Brooke-Spiegler syndrome

2011-11-01   Jean-Loup Huret 

Genetics, Dept Medical Information, University of Poitiers, CHU Poitiers Hospital, F-86021 Poitiers, France



Brooke-Spiegler syndrome


Ancell-Spiegler cylindromas , Familial cylindromatosis , Turban tumor syndrome , Brooke-Fordyce trichoepitheliomas , Multiple familial trichoepitheliomas


Familial cylindromatosis\/Turban tumor syndrome and multiple familial trichoepitheliomas were considered as separate diseases; it is now known that they are allelic diseases and represent two ends of the Brooke-Spiegler syndrome spectrum (Welch et al., 1968; Young et al., 2006). Familial cylindromatosis\/Turban tumor syndrome is characterized by cylindromas and multiple familial trichoepitheliomas by trichoepitheliomas as the only tumor type.


Autosomal dominant disease, with high penetrance, and penetrance increasing with age, and variable expressivity. Female predominance (8M\/13F).


605041 , 132700 , 601606




79493 Brooke-Spiegler syndrome




Phenotype and clinics

Brooke-Spiegler syndrome is a skin appendage tumors syndrome, with development of cylindromas, spiradenomas, and\/or trichoepitheliomas, from late childhood, and gradually increase in size and numbers.
Cylindromas are dermal papules and nodules. They grow slowly. They classically occur on the scalp and occasionally on the face, trunk or extremities. Scalp cylindromas can become numerous and may eventually cover the entire scalp (\"turban tumors\"). They present as multinodular, well circumscribed nest of undifferentiated basaloid cells in a charateristic \"jigsaw puzzle\" pattern.
Spiradenomas are usually located on the face, the trunk and extremities. A frequent symptom is pain. They present as bluish nodules of basaloid cells in the dermis, with presence of numerous lymphocytes, in contrast to what is found in cylindromas. There are hybrid forms between cylindromas and spiradenomas.
Trichoepitheliomas typically occur on the face, predominantly on the nose, the nasolabial folds, and the lips. Trichoepitheliomas derive from the trichoblast (i.e. the folliculo-sebaceous-apocrine germ). They are small skin-colored papules or nodules, with nests of basaloid cells forming cysts containing horn cells (with keratin) (Lee et al., 2005; Kim et al., 2007; Blake and Toro, 2009).

Neoplastic risk

Apart from cylindromas, spiradenomas, and trichoepitheliomas, patients with Brooke-Spiegler syndrome are also at risk of basal cell carcinomas and syringomas. Cylindromas may transform into cylindrocarcinomas, which are locally aggressive and metastasize. Spiradenomas may transform into spiradenocarcinomas or show sarcomatous differentiation. An increased risk of developing tumors of the salivary glands has also been described (basal-cell adenomas and adenocarcinomas of the parotid glands and minor salivary glands) (Lee et al., 2005; Kim et al., 2007; Blake and Toro, 2009).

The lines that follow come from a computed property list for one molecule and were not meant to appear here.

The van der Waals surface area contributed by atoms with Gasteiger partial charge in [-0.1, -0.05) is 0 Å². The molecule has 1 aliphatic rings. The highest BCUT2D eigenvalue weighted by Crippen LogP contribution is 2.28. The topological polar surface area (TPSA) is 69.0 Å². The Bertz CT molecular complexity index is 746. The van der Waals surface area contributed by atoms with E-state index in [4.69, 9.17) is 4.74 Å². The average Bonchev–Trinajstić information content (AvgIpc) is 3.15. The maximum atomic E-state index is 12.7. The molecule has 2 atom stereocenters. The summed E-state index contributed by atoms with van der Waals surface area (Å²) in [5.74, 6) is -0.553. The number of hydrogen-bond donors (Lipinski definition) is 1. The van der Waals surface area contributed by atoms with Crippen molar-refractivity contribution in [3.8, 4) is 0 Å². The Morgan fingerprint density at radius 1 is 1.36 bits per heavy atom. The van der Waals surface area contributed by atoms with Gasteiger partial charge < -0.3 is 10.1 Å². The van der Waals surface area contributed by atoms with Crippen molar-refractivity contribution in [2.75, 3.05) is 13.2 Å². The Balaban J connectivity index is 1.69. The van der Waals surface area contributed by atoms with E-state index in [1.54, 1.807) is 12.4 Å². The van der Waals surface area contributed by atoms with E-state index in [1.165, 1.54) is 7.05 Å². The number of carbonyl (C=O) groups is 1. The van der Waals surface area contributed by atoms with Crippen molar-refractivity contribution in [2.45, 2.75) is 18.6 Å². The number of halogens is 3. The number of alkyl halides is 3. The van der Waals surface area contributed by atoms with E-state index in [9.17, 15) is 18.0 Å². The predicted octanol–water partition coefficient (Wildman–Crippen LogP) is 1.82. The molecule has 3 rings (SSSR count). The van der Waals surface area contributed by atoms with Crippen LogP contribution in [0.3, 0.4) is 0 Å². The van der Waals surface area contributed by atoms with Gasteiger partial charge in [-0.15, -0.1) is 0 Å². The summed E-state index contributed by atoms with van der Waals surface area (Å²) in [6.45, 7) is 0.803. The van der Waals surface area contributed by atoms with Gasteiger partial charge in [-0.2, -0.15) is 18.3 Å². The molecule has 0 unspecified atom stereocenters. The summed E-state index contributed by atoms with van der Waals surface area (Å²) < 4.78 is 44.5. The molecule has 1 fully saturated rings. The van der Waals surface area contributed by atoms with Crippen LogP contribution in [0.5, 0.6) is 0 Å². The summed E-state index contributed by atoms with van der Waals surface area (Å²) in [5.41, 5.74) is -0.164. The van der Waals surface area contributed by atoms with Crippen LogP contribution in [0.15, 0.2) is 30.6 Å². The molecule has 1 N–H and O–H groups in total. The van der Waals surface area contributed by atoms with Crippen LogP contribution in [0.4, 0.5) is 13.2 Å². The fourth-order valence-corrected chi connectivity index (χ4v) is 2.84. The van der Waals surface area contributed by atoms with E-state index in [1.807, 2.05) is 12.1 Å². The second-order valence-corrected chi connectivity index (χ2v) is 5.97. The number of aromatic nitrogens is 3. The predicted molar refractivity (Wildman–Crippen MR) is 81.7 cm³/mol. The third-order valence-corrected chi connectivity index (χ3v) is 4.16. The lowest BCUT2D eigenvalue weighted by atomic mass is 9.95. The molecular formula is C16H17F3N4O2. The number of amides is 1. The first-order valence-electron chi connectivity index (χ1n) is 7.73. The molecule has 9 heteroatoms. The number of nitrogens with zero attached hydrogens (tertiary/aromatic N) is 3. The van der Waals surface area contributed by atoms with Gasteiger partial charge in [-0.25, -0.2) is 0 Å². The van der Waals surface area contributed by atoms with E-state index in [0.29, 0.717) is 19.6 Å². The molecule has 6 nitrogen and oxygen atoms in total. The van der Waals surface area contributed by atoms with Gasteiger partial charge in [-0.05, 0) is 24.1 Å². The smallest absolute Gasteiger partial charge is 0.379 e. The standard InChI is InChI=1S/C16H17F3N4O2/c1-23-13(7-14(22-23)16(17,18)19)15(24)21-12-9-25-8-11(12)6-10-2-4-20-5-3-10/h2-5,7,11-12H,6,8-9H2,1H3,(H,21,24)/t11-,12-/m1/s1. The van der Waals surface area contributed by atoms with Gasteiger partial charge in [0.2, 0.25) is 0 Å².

Removal by surgery. Salicylic acid is efficient in only a small proportion of tumours.

Genes involved and Proteins


Although most cases of Brooke-Spiegler syndrome have been described with a mutation in CYLD (Bignell et al., 2000; 68 unique CYLD mutations have been identified so far), some cases do not have mutations or loss of heterozygosity in CYLD gene (Ponti et al., 2011).
Transcriptome of the tumors: cylindroma and spiradenoma tumours showed similar profile, with LOH at 16q found in the majority of the tumours, and upregulation of TRKB, TRKC, NT3\/NT4, and BDNF, and ERK and BCL2 as well, while the transcriptome of trichoepitheliomas was different (Rajan et al., 2011).


Member of the deubiquitinase family. Cleaves Lys-63-linked polyubiquitin chains. Negative regulator of NF-kappaB and JNK signalings. Binds NEMO, TRAF2 and TRAF6 and deubiquitinates them. Participates in antimicrobial defense and inflammation (Review in Courtois, 2010).


Most of the mutations produce large deletions of the protein.


Different types of somatic mutations in benign and malignant tumors (Kazakov et al., 2010).


Pubmed IDLast YearTitleAuthors
108356292000Identification of the familial cylindromatosis tumour-suppressor gene.Bignell GR et al
194624652009Update of cylindromatosis gene (CYLD) mutations in Brooke-Spiegler syndrome: novel insights into the role of deubiquitination in cell signaling.Blake PW et al
201324222010Brooke-Spiegler syndrome: report of a case with a novel mutation in the CYLD gene and different types of somatic mutations in benign and malignant tumors.Kazakov DV et al
175119432007Brooke-Spiegler syndrome.Kim C et al
162722602005Genetics of skin appendage neoplasms and related syndromes.Lee DA et al
220776402012Brooke-Spiegler syndrome: report of two cases not associated with a mutation in the CYLD and PTCH tumor-suppressor genes.Ponti G et al
215522902011Dysregulated TRK signalling is a therapeutic target in CYLD defective tumours.Rajan N et al
56538641968Ancell-Spiegler cylindromas (turban tumours) and Brooke-Fordyce Trichoepitheliomas: evidence for a single genetic entity.Welch JP et al
169227282006CYLD mutations underlie Brooke-Spiegler, familial cylindromatosis, and multiple familial trichoepithelioma syndromes.Young AL et al